"I had four other job offers, but this one had the best benefits and seemed to be the best fit for me," McLanahan said.
For those still in college, McLanahan has some advice on how to prepare for the future.
"Go to career fairs, even as early as your sophomore year," he said. "Get familiar with the process so you'll be less nervous in the future."
He also said his pair of internships and grades made him an attractive job candidate.
"I made some sacrifices and I worked my butt off," McLanahan said. "I spent my 21st birthday studying for a math test."
The National Association of Colleges and Employers identifies educational services - schools, colleges, universities and training centers - as the industry that will hire the greatest number of this year's bachelor's degree graduates, regardless of major.
While the competition for local teaching jobs remains stiff, more opportunities may be available outside Pennsylvania.
For instance, Clark County School District in Nevada, the nation's fifth-largest school district, announced plans in March to hire about 2,000 teachers for the 2013-14 school year with money that it would save from an arbitrator's ruling allowing the district to lower teacher salaries to 2011-12 levels.
"As long as Nevada underfunds these schools, it will be a challenge to attract teachers here," union president Ruben Murillo told the Las Vegas Sun when the district announced its hiring plans.
McGregor said she and St. Francis collegians attended the Pittsburgh Education Recruitment Consortium job fair in March at the Monroeville Convention Center. The event attracts employers interested in hiring certified teachers and related professions.
"School districts from all over the country come to that fair," McGregor said. "And we tell our student teachers that they need to be open to teaching in other areas, that they may need to go to another state."
More than one organization has posted online information about teaching shortages in select states, sometimes based on newspaper articles, sometimes based on action that a school has initiated to attract candidates.
A research organization called DegreeCouncil.org in March identified five areas where collegians should look for teaching jobs due to shortages: Tulsa, Okla.; South Carolina; Mississippi; California; and the Dallas and Austin areas of Texas. But schools in select areas of Arizona, Idaho, Kansas, Georgia and Florida have also been identified as areas in need of teachers.
Potential employers, salaries
Of four additional industries identified in the top hiring group for the Class of 2013 graduates, professional, scientific and technical services came in second. Health care and social assistance came in third. Federal, state and local government came in fourth. Finance and insurance came in fifth.
The association also compiled information about starting salaries for the Class of 2013 and reported improvements.
The Class of 2013 commands an overall starting salary of $44,928, up 5.3 percent over the average salary of $42,666 realized by the Class of 2012, the organization states in a summary of its annual survey released in April.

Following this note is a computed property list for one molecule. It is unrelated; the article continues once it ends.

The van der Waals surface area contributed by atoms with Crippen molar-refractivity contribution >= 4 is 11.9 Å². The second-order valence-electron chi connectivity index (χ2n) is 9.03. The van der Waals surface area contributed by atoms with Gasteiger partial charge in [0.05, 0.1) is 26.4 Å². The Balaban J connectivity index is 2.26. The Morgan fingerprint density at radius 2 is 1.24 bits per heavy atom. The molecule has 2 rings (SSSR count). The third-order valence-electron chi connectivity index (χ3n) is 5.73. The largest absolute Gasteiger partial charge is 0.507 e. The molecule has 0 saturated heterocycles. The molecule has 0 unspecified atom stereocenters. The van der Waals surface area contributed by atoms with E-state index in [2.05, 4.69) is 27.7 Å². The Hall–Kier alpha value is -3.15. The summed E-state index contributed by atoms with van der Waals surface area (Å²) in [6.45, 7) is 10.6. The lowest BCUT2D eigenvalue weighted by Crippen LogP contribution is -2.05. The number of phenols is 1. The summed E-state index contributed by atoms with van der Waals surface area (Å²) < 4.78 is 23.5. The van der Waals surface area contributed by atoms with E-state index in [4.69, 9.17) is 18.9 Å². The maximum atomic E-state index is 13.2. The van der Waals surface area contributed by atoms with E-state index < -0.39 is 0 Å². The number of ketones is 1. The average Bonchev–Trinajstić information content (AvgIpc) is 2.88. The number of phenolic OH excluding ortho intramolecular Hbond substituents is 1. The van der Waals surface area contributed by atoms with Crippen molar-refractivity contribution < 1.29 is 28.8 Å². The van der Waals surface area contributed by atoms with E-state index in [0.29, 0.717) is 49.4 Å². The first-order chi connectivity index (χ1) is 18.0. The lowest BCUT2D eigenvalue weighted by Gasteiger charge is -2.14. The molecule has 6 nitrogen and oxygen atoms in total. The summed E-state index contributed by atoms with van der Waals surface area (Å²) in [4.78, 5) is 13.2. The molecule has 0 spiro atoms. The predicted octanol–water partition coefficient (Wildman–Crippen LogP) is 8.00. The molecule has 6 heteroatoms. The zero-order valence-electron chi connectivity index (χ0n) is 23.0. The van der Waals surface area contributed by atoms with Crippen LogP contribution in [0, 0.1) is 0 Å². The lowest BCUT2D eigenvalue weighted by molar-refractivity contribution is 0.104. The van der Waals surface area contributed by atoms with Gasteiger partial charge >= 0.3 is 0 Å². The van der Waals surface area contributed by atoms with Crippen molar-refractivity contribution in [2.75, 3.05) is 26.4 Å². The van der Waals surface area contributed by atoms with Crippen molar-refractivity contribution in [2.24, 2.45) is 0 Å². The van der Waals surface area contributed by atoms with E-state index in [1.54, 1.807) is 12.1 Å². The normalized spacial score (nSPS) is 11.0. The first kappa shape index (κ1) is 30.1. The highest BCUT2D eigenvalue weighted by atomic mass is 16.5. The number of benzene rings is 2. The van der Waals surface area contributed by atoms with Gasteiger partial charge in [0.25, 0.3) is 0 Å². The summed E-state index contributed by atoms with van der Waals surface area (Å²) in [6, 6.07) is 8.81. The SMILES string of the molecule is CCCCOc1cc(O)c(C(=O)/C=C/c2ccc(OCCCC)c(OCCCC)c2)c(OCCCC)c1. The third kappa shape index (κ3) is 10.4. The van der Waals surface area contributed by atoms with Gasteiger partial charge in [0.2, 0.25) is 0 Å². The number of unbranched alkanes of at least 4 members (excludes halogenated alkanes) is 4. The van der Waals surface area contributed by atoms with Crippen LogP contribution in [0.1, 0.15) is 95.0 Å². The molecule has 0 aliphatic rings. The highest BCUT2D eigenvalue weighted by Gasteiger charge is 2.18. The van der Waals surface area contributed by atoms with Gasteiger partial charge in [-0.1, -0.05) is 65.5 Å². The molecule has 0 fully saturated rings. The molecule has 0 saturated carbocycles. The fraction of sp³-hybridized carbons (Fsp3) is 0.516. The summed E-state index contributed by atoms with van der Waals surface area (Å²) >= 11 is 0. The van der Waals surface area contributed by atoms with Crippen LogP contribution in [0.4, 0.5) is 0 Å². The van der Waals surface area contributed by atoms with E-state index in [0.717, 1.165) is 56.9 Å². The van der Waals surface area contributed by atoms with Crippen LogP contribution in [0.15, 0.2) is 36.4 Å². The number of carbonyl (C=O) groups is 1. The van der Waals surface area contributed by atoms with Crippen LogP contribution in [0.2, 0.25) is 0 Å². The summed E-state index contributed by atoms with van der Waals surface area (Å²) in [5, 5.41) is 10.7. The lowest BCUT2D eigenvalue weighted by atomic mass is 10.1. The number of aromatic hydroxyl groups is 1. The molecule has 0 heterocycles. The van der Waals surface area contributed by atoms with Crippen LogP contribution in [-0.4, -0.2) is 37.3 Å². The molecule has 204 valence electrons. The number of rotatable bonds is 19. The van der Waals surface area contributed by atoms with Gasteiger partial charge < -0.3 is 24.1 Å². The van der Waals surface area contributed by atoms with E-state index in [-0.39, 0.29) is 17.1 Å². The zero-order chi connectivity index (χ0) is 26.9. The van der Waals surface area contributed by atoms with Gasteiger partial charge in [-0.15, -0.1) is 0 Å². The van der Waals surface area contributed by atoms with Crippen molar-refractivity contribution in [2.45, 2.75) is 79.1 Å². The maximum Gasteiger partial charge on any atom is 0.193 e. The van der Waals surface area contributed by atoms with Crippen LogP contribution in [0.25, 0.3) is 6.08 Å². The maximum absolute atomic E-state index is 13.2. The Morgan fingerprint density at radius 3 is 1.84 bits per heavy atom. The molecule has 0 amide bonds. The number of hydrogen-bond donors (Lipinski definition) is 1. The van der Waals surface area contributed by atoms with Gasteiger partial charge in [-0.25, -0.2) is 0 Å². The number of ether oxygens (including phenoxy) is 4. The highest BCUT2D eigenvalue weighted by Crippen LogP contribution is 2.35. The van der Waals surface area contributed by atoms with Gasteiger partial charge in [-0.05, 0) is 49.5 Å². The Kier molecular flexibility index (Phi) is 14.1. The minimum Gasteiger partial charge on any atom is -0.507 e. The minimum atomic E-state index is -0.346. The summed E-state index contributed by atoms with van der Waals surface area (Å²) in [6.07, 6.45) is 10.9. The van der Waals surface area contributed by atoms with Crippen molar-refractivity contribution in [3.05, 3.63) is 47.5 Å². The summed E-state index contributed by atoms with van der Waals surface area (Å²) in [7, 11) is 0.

Engineering majors commanded the highest overall average starting salaries identified in the survey, at $62,535 for 2013 in comparison with $60,151 for 2012. Computer science majors came in second, at an overall average starting salary of $59,977 for 2013 in comparison to $57,529 for 2012.
Meanwhile, the average starting salary for health science majors took the biggest percentage jump of 9.4 percent, from $45,442 in 2012 to $49,713 for 2013, the association reported. Fueling the increase was not only the fact that nursing salaries rose 4.3 percent to $52,800, but also that general health sciences majors' salaries rose nearly 20 percent to $45,200.
Lutz said he accepted the job offer from Rockwell Automation "because it was the most attractive" he received. While it had the highest salary, another company offered better benefits, he said.
Other factors, he said, were the hours and type of work he'll be doing.
"I had worked with Rockwell machines here at Penn State Altoona, so I'll have some familiarity," he said.
The possibility of working in Pittsburgh also played a role in his decision, not only because of the city's sports teams but also because of the city's proximity to his hometown of Portage and to Altoona.
"My girlfriend has one more year at Penn State Altoona so if I go to work there, I would be close enough to drive [back to Altoona]."
For high school
The Greater Altoona Career and Technology Center has a long history of promoting its hands-on classes as a route to enter the job market.
"One of our biggest supporters has been McLanahan's [in Hollidaysburg], and they're hiring every welder graduate we can provide them," counselor Mark Treese said.
Other classes, including those in culinary arts and retail-related work, also can lead to local jobs, he said.
The center's survey of its Class of 2012 identified a 90 percent placement rate and 10 percent unemployed.
Of the 90 percent, Treese said, 52 percent found jobs and 34 percent pursued further education. The other 4 percent entered the military.
Depends on what you want
Penn State Altoona student Diego Wu, who graduated Saturday with a bachelor's degree in biology, said he has been looking for jobs since March and has no offers.
"In my field, you usually go straight to grad school, and I'm not sure that's what I want," he said.
While his home is in New York, he said he would like to find a way to remain in Altoona and stay involved with the student affairs office at Penn State Altoona.
"I think my interest rests with becoming a student affairs professional," Wu said. "It's been an amazing experience going to school here."
Mirror Staff Writer Kay Stephens is at 946-7456.